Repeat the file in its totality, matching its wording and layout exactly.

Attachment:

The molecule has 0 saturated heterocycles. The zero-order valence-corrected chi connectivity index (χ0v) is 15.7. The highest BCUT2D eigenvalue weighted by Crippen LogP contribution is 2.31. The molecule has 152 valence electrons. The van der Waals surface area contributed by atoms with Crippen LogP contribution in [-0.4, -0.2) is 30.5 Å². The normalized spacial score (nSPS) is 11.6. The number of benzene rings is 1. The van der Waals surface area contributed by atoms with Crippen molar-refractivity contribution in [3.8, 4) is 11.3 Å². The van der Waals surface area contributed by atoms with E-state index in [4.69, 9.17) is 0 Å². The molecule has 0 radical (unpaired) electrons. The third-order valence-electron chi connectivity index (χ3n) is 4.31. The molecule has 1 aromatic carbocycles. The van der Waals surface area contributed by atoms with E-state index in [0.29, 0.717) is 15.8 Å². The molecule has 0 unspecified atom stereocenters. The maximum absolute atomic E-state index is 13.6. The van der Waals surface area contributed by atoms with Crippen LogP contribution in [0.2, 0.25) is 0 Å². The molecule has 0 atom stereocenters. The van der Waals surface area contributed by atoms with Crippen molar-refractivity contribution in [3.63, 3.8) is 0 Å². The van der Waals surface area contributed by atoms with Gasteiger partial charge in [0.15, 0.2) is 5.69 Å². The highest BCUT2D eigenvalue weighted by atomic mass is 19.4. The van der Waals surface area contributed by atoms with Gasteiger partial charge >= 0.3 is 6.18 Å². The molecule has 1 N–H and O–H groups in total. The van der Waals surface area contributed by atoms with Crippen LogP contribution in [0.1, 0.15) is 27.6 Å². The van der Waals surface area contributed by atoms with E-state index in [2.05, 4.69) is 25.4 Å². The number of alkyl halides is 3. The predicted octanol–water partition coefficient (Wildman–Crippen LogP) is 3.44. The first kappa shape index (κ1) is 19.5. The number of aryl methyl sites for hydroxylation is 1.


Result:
The molecule has 0 saturated heterocycles. The zero-order valence-corrected chi connectivity index (χ0v) is 15.7. The highest BCUT2D eigenvalue weighted by Crippen LogP contribution is 2.31. The molecule has 152 valence electrons. The van der Waals surface area contributed by atoms with Crippen LogP contribution in [-0.4, -0.2) is 30.5 Å². The normalized spacial score (nSPS) is 11.6. The number of benzene rings is 1. The van der Waals surface area contributed by atoms with Crippen molar-refractivity contribution in [3.8, 4) is 11.3 Å². The van der Waals surface area contributed by atoms with E-state index in [4.69, 9.17) is 0 Å². The molecule has 0 radical (unpaired) electrons. The third-order valence-electron chi connectivity index (χ3n) is 4.31. The molecule has 1 aromatic carbocycles. The van der Waals surface area contributed by atoms with E-state index in [0.29, 0.717) is 15.8 Å². The molecule has 0 unspecified atom stereocenters. The maximum absolute atomic E-state index is 13.6. The van der Waals surface area contributed by atoms with Crippen LogP contribution in [0.2, 0.25) is 0 Å². The molecule has 0 atom stereocenters. The van der Waals surface area contributed by atoms with Crippen molar-refractivity contribution in [3.63, 3.8) is 0 Å². The van der Waals surface area contributed by atoms with Gasteiger partial charge in [0.15, 0.2) is 5.69 Å². The highest BCUT2D eigenvalue weighted by atomic mass is 19.4. The van der Waals surface area contributed by atoms with Gasteiger partial charge >= 0.3 is 6.18 Å². The molecule has 1 N–H and O–H groups in total. The van der Waals surface area contributed by atoms with Crippen LogP contribution in [0.1, 0.15) is 27.6 Å². The van der Waals surface area contributed by atoms with E-state index in [2.05, 4.69) is 25.4 Å². The number of alkyl halides is 3. The predicted octanol–water partition coefficient (Wildman–Crippen LogP) is 3.44. The first kappa shape index (κ1) is 19.5. The number of aryl methyl sites for hydroxylation is 1.